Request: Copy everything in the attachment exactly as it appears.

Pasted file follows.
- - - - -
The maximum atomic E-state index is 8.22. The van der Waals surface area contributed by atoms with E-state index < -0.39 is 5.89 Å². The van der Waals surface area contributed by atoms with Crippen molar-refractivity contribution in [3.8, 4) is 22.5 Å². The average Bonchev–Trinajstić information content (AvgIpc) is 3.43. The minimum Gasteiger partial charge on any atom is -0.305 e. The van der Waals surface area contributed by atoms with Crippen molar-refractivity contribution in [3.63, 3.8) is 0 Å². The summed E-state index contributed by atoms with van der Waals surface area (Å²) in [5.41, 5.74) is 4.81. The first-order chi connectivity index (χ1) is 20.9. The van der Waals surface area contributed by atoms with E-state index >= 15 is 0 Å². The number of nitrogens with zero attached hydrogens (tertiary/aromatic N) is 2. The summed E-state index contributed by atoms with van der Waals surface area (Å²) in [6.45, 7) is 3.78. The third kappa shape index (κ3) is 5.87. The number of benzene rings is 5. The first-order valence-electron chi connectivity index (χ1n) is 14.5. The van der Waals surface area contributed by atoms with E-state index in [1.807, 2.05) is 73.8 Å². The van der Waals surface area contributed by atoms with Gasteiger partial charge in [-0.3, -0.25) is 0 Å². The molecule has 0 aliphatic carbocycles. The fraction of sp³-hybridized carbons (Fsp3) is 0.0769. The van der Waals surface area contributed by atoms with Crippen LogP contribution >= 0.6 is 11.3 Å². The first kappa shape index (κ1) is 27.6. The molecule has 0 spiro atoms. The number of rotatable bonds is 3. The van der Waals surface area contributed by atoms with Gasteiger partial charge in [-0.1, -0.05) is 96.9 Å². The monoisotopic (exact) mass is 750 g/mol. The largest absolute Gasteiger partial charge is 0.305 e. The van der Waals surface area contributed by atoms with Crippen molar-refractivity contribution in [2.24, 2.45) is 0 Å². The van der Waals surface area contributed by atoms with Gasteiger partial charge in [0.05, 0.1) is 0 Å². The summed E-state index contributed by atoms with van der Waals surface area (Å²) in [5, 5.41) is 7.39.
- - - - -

The maximum atomic E-state index is 8.22. The van der Waals surface area contributed by atoms with E-state index < -0.39 is 5.89 Å². The van der Waals surface area contributed by atoms with Crippen molar-refractivity contribution in [3.8, 4) is 22.5 Å². The average Bonchev–Trinajstić information content (AvgIpc) is 3.43. The minimum Gasteiger partial charge on any atom is -0.305 e. The van der Waals surface area contributed by atoms with Crippen molar-refractivity contribution in [3.63, 3.8) is 0 Å². The summed E-state index contributed by atoms with van der Waals surface area (Å²) in [5.41, 5.74) is 4.81. The first-order chi connectivity index (χ1) is 20.9. The van der Waals surface area contributed by atoms with E-state index >= 15 is 0 Å². The number of nitrogens with zero attached hydrogens (tertiary/aromatic N) is 2. The summed E-state index contributed by atoms with van der Waals surface area (Å²) in [6.45, 7) is 3.78. The third kappa shape index (κ3) is 5.87. The number of benzene rings is 5. The first-order valence-electron chi connectivity index (χ1n) is 14.5. The van der Waals surface area contributed by atoms with E-state index in [1.807, 2.05) is 73.8 Å². The van der Waals surface area contributed by atoms with Gasteiger partial charge in [-0.3, -0.25) is 0 Å². The molecule has 0 aliphatic carbocycles. The fraction of sp³-hybridized carbons (Fsp3) is 0.0769. The van der Waals surface area contributed by atoms with Crippen LogP contribution >= 0.6 is 11.3 Å². The first kappa shape index (κ1) is 27.6. The molecule has 0 spiro atoms. The number of rotatable bonds is 3. The van der Waals surface area contributed by atoms with Gasteiger partial charge in [-0.1, -0.05) is 96.9 Å². The monoisotopic (exact) mass is 750 g/mol. The largest absolute Gasteiger partial charge is 0.305 e. The van der Waals surface area contributed by atoms with Crippen molar-refractivity contribution in [2.24, 2.45) is 0 Å². The van der Waals surface area contributed by atoms with Gasteiger partial charge in [0.05, 0.1) is 0 Å². The summed E-state index contributed by atoms with van der Waals surface area (Å²) in [5, 5.41) is 7.39.